My View: Resident Evil: The Final Chapter (2017) R Alice (Milla Jovovich) is the only one to survive the last battle against the undead. Now, she must return to where it all began, The Hive in Raccoon City. The Umbrella Corporation is gathering its forces for one final battle against the only remaining survivors of the apocalypse. The sixth and hopefully last in the series starts out with plenty of action but never really delivers the sequences that you crave. The camera seems too close to the action, making all the fight sequences, and there are a lot of them, seem very uneven, rough and hard to follow. The film has way too many plot holes, and it seems that it forgets what damage has occurred to Alice (Milla’s character) to make things a bit easier for the story to continue. While the film does answer a major plot point that has been brewing almost from the start, I never really felt the closure of the series that I wanted. Even though it was shot in 3-D, save your money, as the technology was never utilized. Here’s hoping that such a fun game is rebooted in the near future and they spend a few more bucks for the special effects. My Rating: Bargain Matinee Resident Evil: The Final Chapter Website
My View: Gold (2016) R Kenny Wells (Matthew McConaughey) has never had luck in life. Now he is pushing his bad luck as he teams up with a geologist (Edgar Ramirez) to try and find gold deep in the uncharted jungles of Indonesia. Mathew McConaughey gives a riveting performance as the hard luck prospector who thinks his ship has finally come in. Unfortunately, McConaughey is let down by a script that never can find its footing and editing that seems choppy and uneven. Bryce Dallas Howard is given very little to do as Kenny’s supportive girlfriend, mostly seen in scenes where she pats his hand and tells him he will win. While there are few sparks up on the screen between Howard and McConaughey, there are quite a few in the bromance between McConaughey and Edgar Ramirez, who plays the geologist in charge of finding the location of the mine. The film comes alive when the two are interacting on the hunt for gold. The film kind of plods along, though, much like Kenny Wells hiking in the Indonesian jungle; it moves slowly and uneasily, stumbling to find its way in the impenetrable story-line. My Rating: Bargain Matinee Gold Website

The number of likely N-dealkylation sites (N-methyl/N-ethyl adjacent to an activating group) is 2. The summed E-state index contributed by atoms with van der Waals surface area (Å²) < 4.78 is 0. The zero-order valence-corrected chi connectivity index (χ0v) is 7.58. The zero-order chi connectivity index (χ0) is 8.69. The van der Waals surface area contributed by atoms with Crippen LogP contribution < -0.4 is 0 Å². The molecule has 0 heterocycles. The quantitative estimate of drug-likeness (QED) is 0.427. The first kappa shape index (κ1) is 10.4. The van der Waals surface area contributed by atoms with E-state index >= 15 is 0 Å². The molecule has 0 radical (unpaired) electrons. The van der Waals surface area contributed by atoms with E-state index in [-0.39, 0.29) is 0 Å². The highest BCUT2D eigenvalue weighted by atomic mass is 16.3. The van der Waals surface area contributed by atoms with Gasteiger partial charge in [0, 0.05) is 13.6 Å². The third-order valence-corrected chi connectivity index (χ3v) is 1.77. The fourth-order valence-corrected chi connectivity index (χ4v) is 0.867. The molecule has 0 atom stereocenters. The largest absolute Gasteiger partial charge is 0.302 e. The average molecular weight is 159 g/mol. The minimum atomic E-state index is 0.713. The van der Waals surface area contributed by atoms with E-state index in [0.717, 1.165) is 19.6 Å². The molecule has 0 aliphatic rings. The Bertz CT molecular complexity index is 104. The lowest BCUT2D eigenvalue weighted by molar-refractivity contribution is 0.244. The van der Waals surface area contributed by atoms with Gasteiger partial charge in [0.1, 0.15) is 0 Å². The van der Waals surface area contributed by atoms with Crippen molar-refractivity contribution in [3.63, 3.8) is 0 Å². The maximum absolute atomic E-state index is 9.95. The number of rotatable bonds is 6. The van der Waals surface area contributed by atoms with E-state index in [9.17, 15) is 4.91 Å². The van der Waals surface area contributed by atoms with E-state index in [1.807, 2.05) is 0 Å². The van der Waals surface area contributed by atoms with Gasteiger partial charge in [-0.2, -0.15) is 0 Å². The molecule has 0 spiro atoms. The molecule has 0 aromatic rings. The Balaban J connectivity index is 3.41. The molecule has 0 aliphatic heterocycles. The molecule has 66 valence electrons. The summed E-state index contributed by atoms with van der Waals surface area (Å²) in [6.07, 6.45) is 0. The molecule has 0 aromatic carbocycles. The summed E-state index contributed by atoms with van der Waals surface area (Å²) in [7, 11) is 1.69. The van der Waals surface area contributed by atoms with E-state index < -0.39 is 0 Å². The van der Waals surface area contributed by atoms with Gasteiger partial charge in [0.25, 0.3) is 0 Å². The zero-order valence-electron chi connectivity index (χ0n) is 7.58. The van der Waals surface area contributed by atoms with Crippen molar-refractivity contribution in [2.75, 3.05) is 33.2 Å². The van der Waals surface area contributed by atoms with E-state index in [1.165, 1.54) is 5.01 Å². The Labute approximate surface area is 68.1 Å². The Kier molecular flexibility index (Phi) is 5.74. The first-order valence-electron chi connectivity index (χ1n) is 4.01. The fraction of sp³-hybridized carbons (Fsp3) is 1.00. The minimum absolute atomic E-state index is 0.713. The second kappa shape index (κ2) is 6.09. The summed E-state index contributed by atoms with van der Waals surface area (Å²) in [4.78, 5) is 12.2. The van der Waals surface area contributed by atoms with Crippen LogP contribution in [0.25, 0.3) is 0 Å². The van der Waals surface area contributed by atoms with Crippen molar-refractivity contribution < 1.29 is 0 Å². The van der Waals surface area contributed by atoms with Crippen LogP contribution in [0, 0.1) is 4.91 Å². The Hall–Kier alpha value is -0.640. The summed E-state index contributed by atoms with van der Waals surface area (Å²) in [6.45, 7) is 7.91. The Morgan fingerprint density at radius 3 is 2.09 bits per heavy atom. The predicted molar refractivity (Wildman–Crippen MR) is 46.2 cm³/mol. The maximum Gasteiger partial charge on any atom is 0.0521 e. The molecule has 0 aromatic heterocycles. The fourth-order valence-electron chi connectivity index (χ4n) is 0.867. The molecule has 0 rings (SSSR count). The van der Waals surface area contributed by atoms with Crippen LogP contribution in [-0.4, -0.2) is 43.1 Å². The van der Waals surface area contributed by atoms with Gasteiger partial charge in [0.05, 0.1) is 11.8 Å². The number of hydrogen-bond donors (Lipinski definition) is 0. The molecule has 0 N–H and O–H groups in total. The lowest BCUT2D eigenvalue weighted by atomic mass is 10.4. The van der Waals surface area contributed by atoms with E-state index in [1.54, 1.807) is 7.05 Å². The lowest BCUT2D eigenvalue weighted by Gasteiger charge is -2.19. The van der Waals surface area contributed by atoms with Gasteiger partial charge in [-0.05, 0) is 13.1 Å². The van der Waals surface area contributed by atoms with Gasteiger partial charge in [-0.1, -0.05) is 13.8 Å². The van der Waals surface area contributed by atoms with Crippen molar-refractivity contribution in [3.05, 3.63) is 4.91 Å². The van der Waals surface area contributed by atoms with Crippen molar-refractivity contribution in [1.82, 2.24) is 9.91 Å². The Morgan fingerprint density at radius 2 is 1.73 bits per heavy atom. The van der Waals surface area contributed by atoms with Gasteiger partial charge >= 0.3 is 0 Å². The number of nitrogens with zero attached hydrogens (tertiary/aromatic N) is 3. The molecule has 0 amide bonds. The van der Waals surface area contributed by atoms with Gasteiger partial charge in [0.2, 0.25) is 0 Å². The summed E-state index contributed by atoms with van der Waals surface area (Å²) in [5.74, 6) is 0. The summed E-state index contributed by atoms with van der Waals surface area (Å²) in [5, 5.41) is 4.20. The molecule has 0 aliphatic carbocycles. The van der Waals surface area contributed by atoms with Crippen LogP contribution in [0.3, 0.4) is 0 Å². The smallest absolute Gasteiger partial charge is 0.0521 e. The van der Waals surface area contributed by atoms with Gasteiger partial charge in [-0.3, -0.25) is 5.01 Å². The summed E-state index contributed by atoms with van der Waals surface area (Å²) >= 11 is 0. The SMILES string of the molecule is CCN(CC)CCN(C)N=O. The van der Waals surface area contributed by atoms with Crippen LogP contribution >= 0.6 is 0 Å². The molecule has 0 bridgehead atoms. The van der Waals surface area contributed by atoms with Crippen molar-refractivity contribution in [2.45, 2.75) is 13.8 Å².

Indiefest: Julieta (2016) R Julieta (Emma Suarez) is about to move with her boyfriend from Madrid to Portugal. She learns that her daughter, who she has long been estranged, is alive and living in Switzerland with her husband and three children. Julieta decides to stay in Madrid with the hope that her daughter will contact her. Part mystery, part drama, the film slowly reveals how and why the mother became estranged from her daughter. Emma Suarez gives a remarkable performance as the mother who is willing to sacrifice her life to reconnect with her daughter. Directed by Pedro Almodovar (Volver, The Skin I Live In), the film kept surprising me both in narrative content and emotion. This is an exceptional film that will keep you interested in Julieta’s quest until the end. My Rating: Full Price Julieta Website
Indiefest: Neruda (2106) R Poet and Communist Senator Pablo Neruda (Luis Gnecco) gives a speech that criticizes President Gabriel Gonzalez Videla’s brutal anti-communist repression. The President calls for his arrest, and Neruda goes on the run, trying to evade the manhunt led by fascist Chief of Policía de Investigaciones Oscar Peluchonneau (Gael García Bernal). This is an incredibly dense, wordy film that I had trouble connecting to, almost from the start. Neruda is a poet, first, and politician, second, and because of this, he has a tendency to speak in poetic form, making the film feel that it’s one long poem. Even the narration, done by Gael Garcia Bernal, who plays a policeman who is trying to track down Neruda, speaks in very flowery and poetic dialogue. I did enjoy Bernal’s performance as the sad sack policeman who is full of self-importance and consistently makes the wrong decisions. The film drags in several places, as Neruda travels to hide in houses of his supporters, making the film seem a little repetitious. I did enjoy the last ten minutes of the movie as Neruda goes on foot and horseback over the Andes to try and elude the policeman as he closes in on his prey. My Rating: Bargain Matinee Neruda Info
Forgotten Film: Goodbye, Columbus (1969) R Neil (Richard Benjamin) has just graduated college and is trying to figure out his next move. He meets a beautiful girl, Brenda (Ali MacGraw), at a pool party. She is from a rich, Jewish family that revels in their wealth. Much to the dismay of her family, especially her mother (Nan Martin, Brenda starts dating Will because he isn’t her typical rich guy date. Soon the couple is in love but will their differences be too big for this couple to overcome? The film is a funny and touching look at dating and how families can affect a relationship. MacGraw and Benjamin have great chemistry on the screen together, making their scenes feel real and passionate. I’ve not always been a big fan of MacGraw, but she is the best thing in this film. My favorite scene is at a wedding reception near the end of the film. When you watch that scene, look for Bette Midler, Susan Lucci, Michael Nouri, and Jacklyn Smith as wedding guests. My Rating: Full Price Goodbye, Columbus Info
Weird Credits: From the credits of Gold: Snake Wrangler (no snakes appear in this film).
Until Next Time!